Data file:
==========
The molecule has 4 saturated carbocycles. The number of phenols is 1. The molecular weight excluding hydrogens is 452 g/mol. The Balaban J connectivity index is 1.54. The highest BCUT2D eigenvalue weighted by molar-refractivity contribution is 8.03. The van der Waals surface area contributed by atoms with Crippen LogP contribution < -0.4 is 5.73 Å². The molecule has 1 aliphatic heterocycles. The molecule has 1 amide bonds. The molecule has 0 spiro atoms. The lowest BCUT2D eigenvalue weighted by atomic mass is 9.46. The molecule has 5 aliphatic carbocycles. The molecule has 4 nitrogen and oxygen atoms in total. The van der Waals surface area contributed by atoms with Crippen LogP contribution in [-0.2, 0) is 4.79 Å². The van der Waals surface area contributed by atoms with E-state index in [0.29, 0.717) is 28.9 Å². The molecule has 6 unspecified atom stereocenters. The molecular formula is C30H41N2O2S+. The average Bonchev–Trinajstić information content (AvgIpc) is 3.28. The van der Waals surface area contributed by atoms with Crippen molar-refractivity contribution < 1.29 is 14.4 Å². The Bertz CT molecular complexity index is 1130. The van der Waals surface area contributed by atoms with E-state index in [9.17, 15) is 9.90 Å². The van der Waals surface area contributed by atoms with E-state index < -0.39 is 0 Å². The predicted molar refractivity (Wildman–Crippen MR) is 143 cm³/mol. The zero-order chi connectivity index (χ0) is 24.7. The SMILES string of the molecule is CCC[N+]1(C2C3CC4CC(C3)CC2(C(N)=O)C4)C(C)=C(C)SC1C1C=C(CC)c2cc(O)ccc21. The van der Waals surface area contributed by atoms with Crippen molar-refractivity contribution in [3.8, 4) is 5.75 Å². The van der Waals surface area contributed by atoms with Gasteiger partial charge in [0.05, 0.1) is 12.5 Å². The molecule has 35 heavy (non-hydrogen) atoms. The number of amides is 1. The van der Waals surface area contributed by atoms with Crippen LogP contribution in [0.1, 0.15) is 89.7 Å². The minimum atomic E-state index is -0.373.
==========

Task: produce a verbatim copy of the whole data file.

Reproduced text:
The molecule has 4 saturated carbocycles. The number of phenols is 1. The molecular weight excluding hydrogens is 452 g/mol. The Balaban J connectivity index is 1.54. The highest BCUT2D eigenvalue weighted by molar-refractivity contribution is 8.03. The van der Waals surface area contributed by atoms with Crippen LogP contribution < -0.4 is 5.73 Å². The molecule has 1 aliphatic heterocycles. The molecule has 1 amide bonds. The molecule has 0 spiro atoms. The lowest BCUT2D eigenvalue weighted by atomic mass is 9.46. The molecule has 5 aliphatic carbocycles. The molecule has 4 nitrogen and oxygen atoms in total. The van der Waals surface area contributed by atoms with Crippen LogP contribution in [-0.2, 0) is 4.79 Å². The van der Waals surface area contributed by atoms with E-state index in [0.29, 0.717) is 28.9 Å². The molecule has 6 unspecified atom stereocenters. The molecular formula is C30H41N2O2S+. The average Bonchev–Trinajstić information content (AvgIpc) is 3.28. The van der Waals surface area contributed by atoms with Crippen molar-refractivity contribution < 1.29 is 14.4 Å². The Bertz CT molecular complexity index is 1130. The van der Waals surface area contributed by atoms with E-state index in [9.17, 15) is 9.90 Å². The van der Waals surface area contributed by atoms with E-state index < -0.39 is 0 Å². The predicted molar refractivity (Wildman–Crippen MR) is 143 cm³/mol. The zero-order chi connectivity index (χ0) is 24.7. The SMILES string of the molecule is CCC[N+]1(C2C3CC4CC(C3)CC2(C(N)=O)C4)C(C)=C(C)SC1C1C=C(CC)c2cc(O)ccc21. The van der Waals surface area contributed by atoms with Crippen molar-refractivity contribution in [3.8, 4) is 5.75 Å². The van der Waals surface area contributed by atoms with Gasteiger partial charge in [0.05, 0.1) is 12.5 Å². The molecule has 35 heavy (non-hydrogen) atoms. The number of amides is 1. The van der Waals surface area contributed by atoms with Crippen LogP contribution in [0.1, 0.15) is 89.7 Å². The minimum atomic E-state index is -0.373.